Picking the Right Location for a Purple Martin Colony
40 Feet From Trees
Any trees that are higher than the purple martin house or gourds should be at least 40 feet away from the units. Since purple martin are highly vulnerable to predators such as owls, raccoons, or squirrels, it is very important to keep trees a good distance away. Trees close means that the predators may be within quick striking distance from killing your entire colony.
In addition, purple martins are quite smart. They know when the area isn’t safe. Close trees will deter a purple martin from nesting. If you are trying to build a colony for the first time, you want to make sure that you give plenty of distance between the house and any trees that may hang over towards the purple martin house.
30 ft – 120 ft From Human Dwellings
Purple martins are notorious for loving being around people. The purple martin house should be at least 30 ft from a house or shop building. However, you do not want to put a purple martin house a long ways from the house either.
The reason for this is two fold. If you are within sight of your purple martin house, you are more likely to monitor it effectively. You may see animals lurking around it or you may at some point catch a snake trying to climb it.
In addition, you should know that purple martins love people. They find security in them and for centuries have relied on humans for their survival. This means that living relatively closely, no more than 120 ft away, is a good distance for purple martins to feel secure.
10 ft High Structure
Purple martins prefer to be high in the air. I have seen some purple martin houses on small, short poles. The issue with this is two fold. One, you are asking for trouble from land predators. A 3ft pole is far easier for an animal to reach than one that is 10ft in the air.
In addition, the purple martin prefers to nest quite high. They likely will not nest in a purple martin house or gourd that is lower than this height. Try to make sure that when purchasing a purple martin house pole you get one that can be raised and lowered and may reach the height of 10ft. I wouldn’t get a pole any shorter than 9ft, for sure.
Multi-Unit Housing Structure
Note above that I recommend leaving at least a few housing units open early in the purple martin season. The reason I don’t open just one is because I know purple martins prefer to nest in colonies. They will nest in at least two pairs, but may nest in as many as 200 pairs. They have a sense of security in being around one another.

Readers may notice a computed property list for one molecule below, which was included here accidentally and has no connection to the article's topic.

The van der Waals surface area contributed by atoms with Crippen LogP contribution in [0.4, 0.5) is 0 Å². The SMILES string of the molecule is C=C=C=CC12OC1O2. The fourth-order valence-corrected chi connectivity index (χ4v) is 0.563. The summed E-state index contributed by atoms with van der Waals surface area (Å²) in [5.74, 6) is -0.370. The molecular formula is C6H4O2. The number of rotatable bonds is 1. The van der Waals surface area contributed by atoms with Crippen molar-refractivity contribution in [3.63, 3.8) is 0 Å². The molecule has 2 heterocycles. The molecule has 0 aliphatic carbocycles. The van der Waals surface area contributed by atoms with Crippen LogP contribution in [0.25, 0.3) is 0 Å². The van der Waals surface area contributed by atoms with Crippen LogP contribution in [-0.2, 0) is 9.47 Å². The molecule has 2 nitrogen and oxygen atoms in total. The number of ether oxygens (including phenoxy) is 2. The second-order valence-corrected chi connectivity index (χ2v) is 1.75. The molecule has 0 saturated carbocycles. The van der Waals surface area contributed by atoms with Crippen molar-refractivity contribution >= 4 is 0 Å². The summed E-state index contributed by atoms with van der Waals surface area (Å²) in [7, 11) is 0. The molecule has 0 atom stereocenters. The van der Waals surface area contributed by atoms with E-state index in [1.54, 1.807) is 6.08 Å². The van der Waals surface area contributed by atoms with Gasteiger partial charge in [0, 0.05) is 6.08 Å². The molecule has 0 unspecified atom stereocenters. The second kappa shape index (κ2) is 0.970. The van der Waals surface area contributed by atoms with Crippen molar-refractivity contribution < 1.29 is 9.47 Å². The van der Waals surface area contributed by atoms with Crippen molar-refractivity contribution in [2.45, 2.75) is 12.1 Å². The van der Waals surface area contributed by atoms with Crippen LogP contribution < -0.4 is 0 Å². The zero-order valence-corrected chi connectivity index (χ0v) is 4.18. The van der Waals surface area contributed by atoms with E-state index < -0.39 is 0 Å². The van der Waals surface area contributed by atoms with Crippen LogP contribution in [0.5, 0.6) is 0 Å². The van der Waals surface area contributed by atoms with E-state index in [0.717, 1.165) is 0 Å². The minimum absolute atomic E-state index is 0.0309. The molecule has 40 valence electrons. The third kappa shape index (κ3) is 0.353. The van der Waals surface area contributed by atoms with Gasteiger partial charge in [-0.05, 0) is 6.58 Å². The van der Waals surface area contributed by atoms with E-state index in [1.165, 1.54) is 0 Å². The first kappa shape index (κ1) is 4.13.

As a purple martin landlord, this means that I strongly suggest you avoid building a small purple martin house with only one unit. You likely will receive no visitors. In contrast, the western purple martins that use natural habitat for nesting will frequently nest in a single pair. However, this is widely considered impossible in the Eastern part of the United States where purple martins will utilize man-made structures for nesting.
Good Feeding Area
This is part you likely can’t fix, but it is worth noting the ideal conditions for the purple martin if you are hoping to bring them to your backyard. The martins eat flying insects. If you think of an area that is full of insects, what do you most likely think of? Probably a lake or pond area. Not so ironically, the purple martin prefers this area.
If you live near a pond or a lake, you have a better chance of getting purple martin areas to your structure.
Near Other Established Colonies
If you live near an existing decent-sized colony, there is a decent chance that you will have purple martins visit at the least. Again, this is likely something you can’t help with, but it is worth noting as well. If you know that there are some colonies nearby, I think it is very likely you will see some.
If you do not have any nearby, then it may take a while before you see any arrive. In some cases, people have had to wait a couple of years before singing a single nest arrive. Please don’t get discouraged if this is you! You may be doing everything right, but it is just taking a bit of time to get noticed.
What to Look For Before Purple Martins Arrive